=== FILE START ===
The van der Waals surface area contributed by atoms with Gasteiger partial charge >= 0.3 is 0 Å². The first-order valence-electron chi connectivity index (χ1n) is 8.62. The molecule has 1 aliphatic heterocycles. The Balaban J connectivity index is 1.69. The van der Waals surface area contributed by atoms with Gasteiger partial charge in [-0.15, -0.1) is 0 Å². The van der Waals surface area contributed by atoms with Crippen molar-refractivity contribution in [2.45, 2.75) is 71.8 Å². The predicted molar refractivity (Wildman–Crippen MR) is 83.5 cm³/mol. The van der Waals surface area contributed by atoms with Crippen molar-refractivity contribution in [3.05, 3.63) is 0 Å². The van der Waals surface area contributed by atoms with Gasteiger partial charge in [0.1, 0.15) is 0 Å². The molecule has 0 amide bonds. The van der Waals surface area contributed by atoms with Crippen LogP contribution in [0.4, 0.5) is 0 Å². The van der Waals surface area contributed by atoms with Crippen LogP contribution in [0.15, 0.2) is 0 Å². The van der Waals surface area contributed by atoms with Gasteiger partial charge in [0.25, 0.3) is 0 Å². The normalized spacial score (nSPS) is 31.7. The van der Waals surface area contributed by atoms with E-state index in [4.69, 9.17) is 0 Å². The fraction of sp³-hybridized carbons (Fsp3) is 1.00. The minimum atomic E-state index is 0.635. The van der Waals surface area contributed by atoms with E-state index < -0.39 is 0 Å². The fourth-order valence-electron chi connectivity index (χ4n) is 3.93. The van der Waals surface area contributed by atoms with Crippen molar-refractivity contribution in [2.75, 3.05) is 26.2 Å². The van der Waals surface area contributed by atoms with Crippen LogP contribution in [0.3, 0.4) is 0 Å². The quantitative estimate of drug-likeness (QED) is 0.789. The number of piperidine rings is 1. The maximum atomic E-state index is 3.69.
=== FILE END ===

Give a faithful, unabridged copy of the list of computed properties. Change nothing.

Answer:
The van der Waals surface area contributed by atoms with Gasteiger partial charge >= 0.3 is 0 Å². The first-order valence-electron chi connectivity index (χ1n) is 8.62. The molecule has 1 aliphatic heterocycles. The Balaban J connectivity index is 1.69. The van der Waals surface area contributed by atoms with Gasteiger partial charge in [-0.15, -0.1) is 0 Å². The van der Waals surface area contributed by atoms with Crippen molar-refractivity contribution in [2.45, 2.75) is 71.8 Å². The predicted molar refractivity (Wildman–Crippen MR) is 83.5 cm³/mol. The van der Waals surface area contributed by atoms with Crippen molar-refractivity contribution in [3.05, 3.63) is 0 Å². The van der Waals surface area contributed by atoms with Gasteiger partial charge in [0.1, 0.15) is 0 Å². The molecule has 0 amide bonds. The van der Waals surface area contributed by atoms with Crippen LogP contribution in [0.4, 0.5) is 0 Å². The van der Waals surface area contributed by atoms with Crippen LogP contribution in [0.15, 0.2) is 0 Å². The van der Waals surface area contributed by atoms with Gasteiger partial charge in [0.25, 0.3) is 0 Å². The normalized spacial score (nSPS) is 31.7. The van der Waals surface area contributed by atoms with E-state index in [4.69, 9.17) is 0 Å². The fraction of sp³-hybridized carbons (Fsp3) is 1.00. The minimum atomic E-state index is 0.635. The van der Waals surface area contributed by atoms with E-state index < -0.39 is 0 Å². The fourth-order valence-electron chi connectivity index (χ4n) is 3.93. The van der Waals surface area contributed by atoms with Crippen molar-refractivity contribution in [2.75, 3.05) is 26.2 Å². The van der Waals surface area contributed by atoms with Crippen LogP contribution in [0.3, 0.4) is 0 Å². The quantitative estimate of drug-likeness (QED) is 0.789. The number of piperidine rings is 1. The maximum atomic E-state index is 3.69.